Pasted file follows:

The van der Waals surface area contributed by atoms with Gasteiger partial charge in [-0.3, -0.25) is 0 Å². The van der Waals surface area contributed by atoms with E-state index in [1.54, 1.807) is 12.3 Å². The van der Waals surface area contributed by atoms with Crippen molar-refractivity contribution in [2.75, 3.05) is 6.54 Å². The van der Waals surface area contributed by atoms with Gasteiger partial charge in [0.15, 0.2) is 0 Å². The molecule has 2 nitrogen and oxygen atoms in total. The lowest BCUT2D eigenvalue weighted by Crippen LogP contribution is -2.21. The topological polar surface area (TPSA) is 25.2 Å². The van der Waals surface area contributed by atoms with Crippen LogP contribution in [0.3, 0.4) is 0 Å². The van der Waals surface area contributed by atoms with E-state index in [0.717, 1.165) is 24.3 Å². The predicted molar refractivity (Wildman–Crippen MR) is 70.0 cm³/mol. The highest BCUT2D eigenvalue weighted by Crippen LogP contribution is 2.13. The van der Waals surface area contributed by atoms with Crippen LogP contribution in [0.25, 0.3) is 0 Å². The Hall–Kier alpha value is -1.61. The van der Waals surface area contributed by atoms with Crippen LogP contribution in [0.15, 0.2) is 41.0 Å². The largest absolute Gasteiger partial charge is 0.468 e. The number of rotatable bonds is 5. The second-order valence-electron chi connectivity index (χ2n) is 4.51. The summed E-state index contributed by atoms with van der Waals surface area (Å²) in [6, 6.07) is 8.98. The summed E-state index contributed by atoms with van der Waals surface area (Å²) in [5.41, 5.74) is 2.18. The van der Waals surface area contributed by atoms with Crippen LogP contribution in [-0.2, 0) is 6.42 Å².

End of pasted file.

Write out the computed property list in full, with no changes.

The van der Waals surface area contributed by atoms with Gasteiger partial charge in [-0.3, -0.25) is 0 Å². The van der Waals surface area contributed by atoms with E-state index in [1.54, 1.807) is 12.3 Å². The van der Waals surface area contributed by atoms with Crippen molar-refractivity contribution in [2.75, 3.05) is 6.54 Å². The van der Waals surface area contributed by atoms with Gasteiger partial charge in [0.15, 0.2) is 0 Å². The molecule has 2 nitrogen and oxygen atoms in total. The lowest BCUT2D eigenvalue weighted by Crippen LogP contribution is -2.21. The topological polar surface area (TPSA) is 25.2 Å². The van der Waals surface area contributed by atoms with Crippen LogP contribution in [0.3, 0.4) is 0 Å². The van der Waals surface area contributed by atoms with E-state index in [0.717, 1.165) is 24.3 Å². The predicted molar refractivity (Wildman–Crippen MR) is 70.0 cm³/mol. The highest BCUT2D eigenvalue weighted by Crippen LogP contribution is 2.13. The van der Waals surface area contributed by atoms with Crippen LogP contribution in [0.25, 0.3) is 0 Å². The Hall–Kier alpha value is -1.61. The van der Waals surface area contributed by atoms with Crippen LogP contribution in [0.15, 0.2) is 41.0 Å². The largest absolute Gasteiger partial charge is 0.468 e. The number of rotatable bonds is 5. The second-order valence-electron chi connectivity index (χ2n) is 4.51. The summed E-state index contributed by atoms with van der Waals surface area (Å²) in [6, 6.07) is 8.98. The summed E-state index contributed by atoms with van der Waals surface area (Å²) in [5.41, 5.74) is 2.18. The van der Waals surface area contributed by atoms with Crippen LogP contribution in [-0.2, 0) is 6.42 Å².